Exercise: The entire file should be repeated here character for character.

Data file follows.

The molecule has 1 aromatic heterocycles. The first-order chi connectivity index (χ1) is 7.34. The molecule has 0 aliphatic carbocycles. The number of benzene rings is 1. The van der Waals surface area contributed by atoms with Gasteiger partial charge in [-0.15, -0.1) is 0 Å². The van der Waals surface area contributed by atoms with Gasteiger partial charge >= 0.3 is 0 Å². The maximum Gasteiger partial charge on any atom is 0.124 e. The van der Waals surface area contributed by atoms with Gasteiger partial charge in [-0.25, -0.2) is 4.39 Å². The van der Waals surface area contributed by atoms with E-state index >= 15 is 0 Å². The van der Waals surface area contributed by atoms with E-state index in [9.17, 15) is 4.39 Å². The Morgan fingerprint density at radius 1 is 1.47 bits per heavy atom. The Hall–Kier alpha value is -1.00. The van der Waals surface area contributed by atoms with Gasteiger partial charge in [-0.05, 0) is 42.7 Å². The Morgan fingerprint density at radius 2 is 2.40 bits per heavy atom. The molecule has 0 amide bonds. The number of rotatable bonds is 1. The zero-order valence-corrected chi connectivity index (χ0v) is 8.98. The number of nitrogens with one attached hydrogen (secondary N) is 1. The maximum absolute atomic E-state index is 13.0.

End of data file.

The molecule has 1 aromatic heterocycles. The first-order chi connectivity index (χ1) is 7.34. The molecule has 0 aliphatic carbocycles. The number of benzene rings is 1. The van der Waals surface area contributed by atoms with Gasteiger partial charge in [-0.15, -0.1) is 0 Å². The van der Waals surface area contributed by atoms with Gasteiger partial charge >= 0.3 is 0 Å². The maximum Gasteiger partial charge on any atom is 0.124 e. The van der Waals surface area contributed by atoms with Gasteiger partial charge in [-0.25, -0.2) is 4.39 Å². The van der Waals surface area contributed by atoms with E-state index >= 15 is 0 Å². The van der Waals surface area contributed by atoms with E-state index in [9.17, 15) is 4.39 Å². The Morgan fingerprint density at radius 1 is 1.47 bits per heavy atom. The Hall–Kier alpha value is -1.00. The van der Waals surface area contributed by atoms with Gasteiger partial charge in [-0.05, 0) is 42.7 Å². The Morgan fingerprint density at radius 2 is 2.40 bits per heavy atom. The molecule has 0 amide bonds. The number of rotatable bonds is 1. The zero-order valence-corrected chi connectivity index (χ0v) is 8.98. The number of nitrogens with one attached hydrogen (secondary N) is 1. The maximum absolute atomic E-state index is 13.0.